Pasadena Tree of The Month | Brahea Edulis: ‘Guadalupe Palm’

Guadalupe Island native belongs to the Arecaceae family
Article and photos by EMINA DARAKJY
Published on Jan 5, 2023


Each month, Pasadena Beautiful Tree Program Chair Emina Darakjy presents a ‘tree of the month’ in order to educate Pasadenans about the trees around them. Many people drive by trees they admire, but have no idea what they are called, or what their growing habits are. Pasadena Beautiful was founded in 1960 by a group of volunteers who saw a need to beautify their city and enhance its tree canopy.


The Guadalupe palm, which belongs to the Arecaceae family, is a slow-growing palm that can reach up to 30 feet tall with a 20 foot spread.

It is native to Guadalupe Island and Mexico. The trunk is light gray in color, highly fissured, and exhibits horizontal ridges. It self-cleans itself,  giving it a smooth appearance.

The foliage is evergreen, palmate, and light, vivid green year-round.  Unlike other palm varieties, the Guadalupe palm does not require pruning because the dead leaves (fronds) drop off on their own. It also does not have a skirt. The fronds of this palm are very large and smooth, giving it a dramatic and exotic appearance.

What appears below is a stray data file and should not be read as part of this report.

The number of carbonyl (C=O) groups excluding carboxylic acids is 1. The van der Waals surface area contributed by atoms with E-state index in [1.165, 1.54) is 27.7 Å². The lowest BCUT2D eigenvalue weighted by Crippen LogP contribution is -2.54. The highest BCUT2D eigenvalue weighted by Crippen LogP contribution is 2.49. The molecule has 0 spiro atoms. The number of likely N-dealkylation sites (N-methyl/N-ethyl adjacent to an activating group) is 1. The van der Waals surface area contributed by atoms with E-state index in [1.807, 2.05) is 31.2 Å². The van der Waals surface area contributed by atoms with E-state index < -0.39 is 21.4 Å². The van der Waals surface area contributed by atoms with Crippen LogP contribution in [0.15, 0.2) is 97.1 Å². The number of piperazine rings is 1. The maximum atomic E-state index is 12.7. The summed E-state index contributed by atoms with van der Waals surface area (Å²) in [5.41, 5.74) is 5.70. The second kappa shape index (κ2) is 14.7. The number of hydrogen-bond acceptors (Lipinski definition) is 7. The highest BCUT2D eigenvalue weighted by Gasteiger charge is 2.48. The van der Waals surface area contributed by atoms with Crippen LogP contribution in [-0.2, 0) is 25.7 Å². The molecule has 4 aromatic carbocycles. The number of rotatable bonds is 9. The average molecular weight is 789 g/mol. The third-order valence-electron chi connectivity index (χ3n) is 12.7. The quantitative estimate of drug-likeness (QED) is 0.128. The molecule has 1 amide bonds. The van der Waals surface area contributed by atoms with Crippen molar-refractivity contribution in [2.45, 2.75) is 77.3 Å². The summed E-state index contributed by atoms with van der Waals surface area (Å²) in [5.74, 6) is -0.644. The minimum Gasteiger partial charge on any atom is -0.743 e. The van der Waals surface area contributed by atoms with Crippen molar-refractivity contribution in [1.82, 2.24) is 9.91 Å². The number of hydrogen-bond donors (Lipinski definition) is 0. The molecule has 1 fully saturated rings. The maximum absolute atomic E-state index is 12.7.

The flowers are perfect, meaning they contain both male and female parts. They are cream-colored, fragrant and appear in March. The large clusters of round edible fruit that follow are green at first, turning yellow, then dark black when ripe. The fruit has a sweet molasses taste, and is sometimes compared to dates.

The Guadalupe palm is cold hearty, allowing it to grow in places like Georgia and Washington, as it tolerates poor but dry soil conditions.  It requires full sun and can withstand both wind and drought conditions. 

The Guadalupe palm can be planted in narrow parkways 2 – 3’ feet wide and is suitable for planting under power lines because of its slow-growing habit. It is a beautiful palm when planted as a street tree in parkways, medians, in a park, or a garden

The Guadalupe palm can be propagated from seeds and is not susceptible to any known diseases or pests.

Unfortunately, this palm is becoming almost extinct in the wild as a result of the non-native goats that were brought to Guadalupe Island in the 1800’s by early European settlers. The goats escaped and their numbers grew quickly. To survive, they started eating not only the fruit when it dropped to the ground but they also would devour all the ones that managed to sprout.  

Since 2005 the Mexican Government has embarked on a large-scale effort to try and eradicate these goats in order to preserve these palms and all other vegetation on the island.

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